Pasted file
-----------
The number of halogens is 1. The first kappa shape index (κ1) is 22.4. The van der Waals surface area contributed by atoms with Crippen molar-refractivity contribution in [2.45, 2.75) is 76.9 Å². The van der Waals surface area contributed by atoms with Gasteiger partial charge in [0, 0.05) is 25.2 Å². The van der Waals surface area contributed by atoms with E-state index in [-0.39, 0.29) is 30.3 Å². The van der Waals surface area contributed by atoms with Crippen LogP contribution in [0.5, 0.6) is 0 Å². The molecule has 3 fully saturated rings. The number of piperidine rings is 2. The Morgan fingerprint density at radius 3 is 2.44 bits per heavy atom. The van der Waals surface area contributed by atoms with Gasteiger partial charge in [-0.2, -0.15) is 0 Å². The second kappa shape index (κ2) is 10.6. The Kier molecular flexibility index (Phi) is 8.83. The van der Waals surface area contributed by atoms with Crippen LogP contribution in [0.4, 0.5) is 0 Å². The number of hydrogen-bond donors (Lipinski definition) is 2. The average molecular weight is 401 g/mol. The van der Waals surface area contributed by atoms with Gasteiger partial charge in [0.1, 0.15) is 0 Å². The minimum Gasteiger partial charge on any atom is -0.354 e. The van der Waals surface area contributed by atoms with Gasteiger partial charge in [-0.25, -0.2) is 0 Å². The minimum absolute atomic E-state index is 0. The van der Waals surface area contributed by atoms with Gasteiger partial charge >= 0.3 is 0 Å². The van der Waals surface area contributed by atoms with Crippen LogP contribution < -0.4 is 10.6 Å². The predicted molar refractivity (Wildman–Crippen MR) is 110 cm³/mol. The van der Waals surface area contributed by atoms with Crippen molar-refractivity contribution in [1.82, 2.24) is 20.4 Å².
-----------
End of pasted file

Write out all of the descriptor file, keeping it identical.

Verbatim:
The number of halogens is 1. The first kappa shape index (κ1) is 22.4. The van der Waals surface area contributed by atoms with Crippen molar-refractivity contribution in [2.45, 2.75) is 76.9 Å². The van der Waals surface area contributed by atoms with Gasteiger partial charge in [0, 0.05) is 25.2 Å². The van der Waals surface area contributed by atoms with E-state index in [-0.39, 0.29) is 30.3 Å². The van der Waals surface area contributed by atoms with Crippen LogP contribution in [0.5, 0.6) is 0 Å². The molecule has 3 fully saturated rings. The number of piperidine rings is 2. The Morgan fingerprint density at radius 3 is 2.44 bits per heavy atom. The van der Waals surface area contributed by atoms with Gasteiger partial charge in [-0.2, -0.15) is 0 Å². The second kappa shape index (κ2) is 10.6. The Kier molecular flexibility index (Phi) is 8.83. The van der Waals surface area contributed by atoms with Crippen LogP contribution in [0.4, 0.5) is 0 Å². The number of hydrogen-bond donors (Lipinski definition) is 2. The average molecular weight is 401 g/mol. The van der Waals surface area contributed by atoms with Gasteiger partial charge in [0.1, 0.15) is 0 Å². The minimum Gasteiger partial charge on any atom is -0.354 e. The van der Waals surface area contributed by atoms with Gasteiger partial charge in [-0.25, -0.2) is 0 Å². The minimum absolute atomic E-state index is 0. The van der Waals surface area contributed by atoms with Gasteiger partial charge >= 0.3 is 0 Å². The van der Waals surface area contributed by atoms with Crippen LogP contribution < -0.4 is 10.6 Å². The predicted molar refractivity (Wildman–Crippen MR) is 110 cm³/mol. The van der Waals surface area contributed by atoms with Crippen molar-refractivity contribution in [1.82, 2.24) is 20.4 Å².